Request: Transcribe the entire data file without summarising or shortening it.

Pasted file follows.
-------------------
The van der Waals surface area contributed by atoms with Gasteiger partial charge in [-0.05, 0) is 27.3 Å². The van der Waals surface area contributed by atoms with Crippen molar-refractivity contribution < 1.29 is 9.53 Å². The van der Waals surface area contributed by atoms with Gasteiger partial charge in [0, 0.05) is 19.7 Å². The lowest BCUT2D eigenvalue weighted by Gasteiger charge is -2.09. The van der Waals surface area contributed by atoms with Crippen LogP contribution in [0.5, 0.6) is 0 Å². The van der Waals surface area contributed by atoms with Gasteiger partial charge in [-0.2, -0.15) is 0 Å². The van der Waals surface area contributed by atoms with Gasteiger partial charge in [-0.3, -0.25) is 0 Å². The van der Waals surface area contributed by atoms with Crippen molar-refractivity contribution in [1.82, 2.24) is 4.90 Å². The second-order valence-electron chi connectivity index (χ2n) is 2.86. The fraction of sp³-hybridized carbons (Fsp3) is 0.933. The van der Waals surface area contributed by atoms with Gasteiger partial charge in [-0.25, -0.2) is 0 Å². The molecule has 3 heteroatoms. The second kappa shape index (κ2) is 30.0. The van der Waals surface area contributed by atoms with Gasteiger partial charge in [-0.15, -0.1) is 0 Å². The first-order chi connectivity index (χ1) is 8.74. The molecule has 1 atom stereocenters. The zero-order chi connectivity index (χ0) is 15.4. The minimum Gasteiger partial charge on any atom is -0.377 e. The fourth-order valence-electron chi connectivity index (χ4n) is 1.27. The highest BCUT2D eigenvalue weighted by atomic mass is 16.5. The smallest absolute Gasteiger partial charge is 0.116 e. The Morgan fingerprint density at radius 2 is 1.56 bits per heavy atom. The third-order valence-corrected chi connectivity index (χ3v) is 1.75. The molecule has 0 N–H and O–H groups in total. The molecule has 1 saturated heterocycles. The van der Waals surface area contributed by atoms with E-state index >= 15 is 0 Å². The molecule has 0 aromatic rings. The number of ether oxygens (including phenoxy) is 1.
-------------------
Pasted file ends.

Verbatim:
The van der Waals surface area contributed by atoms with Gasteiger partial charge in [-0.05, 0) is 27.3 Å². The van der Waals surface area contributed by atoms with Crippen molar-refractivity contribution < 1.29 is 9.53 Å². The van der Waals surface area contributed by atoms with Gasteiger partial charge in [0, 0.05) is 19.7 Å². The lowest BCUT2D eigenvalue weighted by Gasteiger charge is -2.09. The van der Waals surface area contributed by atoms with Crippen LogP contribution in [0.5, 0.6) is 0 Å². The van der Waals surface area contributed by atoms with Gasteiger partial charge in [-0.2, -0.15) is 0 Å². The van der Waals surface area contributed by atoms with Gasteiger partial charge in [-0.3, -0.25) is 0 Å². The van der Waals surface area contributed by atoms with Crippen molar-refractivity contribution in [1.82, 2.24) is 4.90 Å². The second-order valence-electron chi connectivity index (χ2n) is 2.86. The fraction of sp³-hybridized carbons (Fsp3) is 0.933. The van der Waals surface area contributed by atoms with Gasteiger partial charge in [-0.25, -0.2) is 0 Å². The molecule has 3 heteroatoms. The second kappa shape index (κ2) is 30.0. The van der Waals surface area contributed by atoms with Gasteiger partial charge in [-0.15, -0.1) is 0 Å². The first-order chi connectivity index (χ1) is 8.74. The molecule has 1 atom stereocenters. The zero-order chi connectivity index (χ0) is 15.4. The minimum Gasteiger partial charge on any atom is -0.377 e. The fourth-order valence-electron chi connectivity index (χ4n) is 1.27. The highest BCUT2D eigenvalue weighted by atomic mass is 16.5. The smallest absolute Gasteiger partial charge is 0.116 e. The Morgan fingerprint density at radius 2 is 1.56 bits per heavy atom. The third-order valence-corrected chi connectivity index (χ3v) is 1.75. The molecule has 0 N–H and O–H groups in total. The molecule has 1 saturated heterocycles. The van der Waals surface area contributed by atoms with E-state index >= 15 is 0 Å². The molecule has 0 aromatic rings. The number of ether oxygens (including phenoxy) is 1.